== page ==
That's right. Somebody produced an intelligent, relevant, interesting magazine for women, and it went under. Due to the failure of the distributors, but still, doesn't that sound bad?

Nothing will replace Scarlet in my affections. Nothing. Certainly not Cosmopolitan, that depressing archive where "aspirational" means "guilting you about the fact that you don't have a high-powered career, a cordon bleu in cookery, a small number of well-groomed designer-clad children and an Oxford blue for sexual intercourse." I gave up trying to be perfect long ago, it was far too knackering. And not Good Housekeeping. I haven't got time to launder my dishcloths freshly with angels' tears or tenderise duck breast through the medium of interpretative dance. So what am I to do?

Back to Wired, I suppose. But wouldn't it be nice to find a fulfilling read on the women's shelf?

Thursday, 7 July 2011

Murder redux

News broke this week that a skull unearthed in David Attenborough's garden has resolved the infamous Kate Webster murder case. Naturally this is a matter of extreme interest to me, as a student of Victorian crime. Because if you want to know anything - anything at all - about the Victorian mindset, then study this case. It's Victoriana in microcosm. All the fears, anxieties, emotions and relationships between domestic servants and their employers can be found in the Kate Webster case.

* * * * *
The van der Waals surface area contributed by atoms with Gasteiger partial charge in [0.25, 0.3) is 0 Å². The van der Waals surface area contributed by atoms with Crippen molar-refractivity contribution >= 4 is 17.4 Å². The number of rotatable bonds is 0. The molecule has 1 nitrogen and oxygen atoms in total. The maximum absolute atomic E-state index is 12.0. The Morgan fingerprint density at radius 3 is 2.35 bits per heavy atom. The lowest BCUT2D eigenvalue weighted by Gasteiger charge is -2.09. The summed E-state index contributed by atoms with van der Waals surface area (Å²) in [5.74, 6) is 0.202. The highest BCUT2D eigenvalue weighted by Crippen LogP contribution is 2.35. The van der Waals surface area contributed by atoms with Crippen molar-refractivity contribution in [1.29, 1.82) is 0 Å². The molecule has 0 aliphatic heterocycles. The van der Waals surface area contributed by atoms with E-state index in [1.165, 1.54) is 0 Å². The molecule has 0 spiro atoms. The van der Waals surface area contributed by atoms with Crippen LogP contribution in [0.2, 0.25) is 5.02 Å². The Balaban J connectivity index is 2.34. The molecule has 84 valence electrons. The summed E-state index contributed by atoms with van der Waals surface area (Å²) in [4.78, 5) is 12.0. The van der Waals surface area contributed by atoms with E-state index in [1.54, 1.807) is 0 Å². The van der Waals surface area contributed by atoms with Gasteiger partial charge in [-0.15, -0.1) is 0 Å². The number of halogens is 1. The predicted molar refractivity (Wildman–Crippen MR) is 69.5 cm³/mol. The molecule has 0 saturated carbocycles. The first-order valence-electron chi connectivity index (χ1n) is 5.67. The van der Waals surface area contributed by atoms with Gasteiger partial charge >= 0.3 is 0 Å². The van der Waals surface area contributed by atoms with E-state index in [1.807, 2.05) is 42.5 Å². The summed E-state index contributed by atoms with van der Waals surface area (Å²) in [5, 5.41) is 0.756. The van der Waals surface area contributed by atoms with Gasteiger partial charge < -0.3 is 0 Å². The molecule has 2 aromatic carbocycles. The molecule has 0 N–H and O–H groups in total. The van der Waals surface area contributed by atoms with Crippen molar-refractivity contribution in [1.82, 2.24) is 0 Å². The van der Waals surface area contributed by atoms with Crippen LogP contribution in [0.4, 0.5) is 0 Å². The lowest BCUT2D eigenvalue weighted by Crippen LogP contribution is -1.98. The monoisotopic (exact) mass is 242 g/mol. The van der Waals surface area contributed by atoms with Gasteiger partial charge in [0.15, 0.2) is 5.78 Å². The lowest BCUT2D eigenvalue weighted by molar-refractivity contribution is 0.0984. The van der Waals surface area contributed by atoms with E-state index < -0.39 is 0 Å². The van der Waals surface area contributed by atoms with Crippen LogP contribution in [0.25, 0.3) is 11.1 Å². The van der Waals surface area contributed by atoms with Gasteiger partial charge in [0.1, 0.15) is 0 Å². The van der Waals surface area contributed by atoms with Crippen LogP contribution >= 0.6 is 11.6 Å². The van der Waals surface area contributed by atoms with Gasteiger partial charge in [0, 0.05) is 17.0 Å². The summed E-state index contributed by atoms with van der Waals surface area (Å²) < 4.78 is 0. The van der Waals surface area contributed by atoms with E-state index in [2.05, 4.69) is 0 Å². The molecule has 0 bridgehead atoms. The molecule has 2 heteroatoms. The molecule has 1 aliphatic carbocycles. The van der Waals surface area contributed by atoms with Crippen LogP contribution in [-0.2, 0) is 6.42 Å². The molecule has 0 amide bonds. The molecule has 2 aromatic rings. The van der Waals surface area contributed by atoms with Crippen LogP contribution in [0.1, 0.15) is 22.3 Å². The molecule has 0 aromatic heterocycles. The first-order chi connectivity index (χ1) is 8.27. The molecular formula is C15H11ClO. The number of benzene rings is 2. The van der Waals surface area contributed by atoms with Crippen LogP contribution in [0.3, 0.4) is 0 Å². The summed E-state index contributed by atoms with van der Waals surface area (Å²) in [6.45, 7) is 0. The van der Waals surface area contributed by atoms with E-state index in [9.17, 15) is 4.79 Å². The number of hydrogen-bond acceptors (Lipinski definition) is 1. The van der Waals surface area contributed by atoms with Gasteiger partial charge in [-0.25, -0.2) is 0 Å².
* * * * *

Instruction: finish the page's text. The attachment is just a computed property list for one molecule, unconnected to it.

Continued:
Kate Webster was one of the many women who lived their lives on the blurry line between domestic service and criminality. She was a heavy drinker, often violent and a habitual thief. These habits cost her most of her occasional forays into gainful employment - and on the final occasion, came together in a terrifying synthesis.
Middle-aged Kate secured a job as a cook with a widow, Julia Thomas - known for having a vicious way with words. In the days when an employer was free to treat a servant with appalling conditions of privation and hard labour, Mrs Thomas was well known to be unable to keep a servant for any length of time. Had this not been the case, she would no doubt have been able to engage someone better than Kate to cook for her. But she couldn't.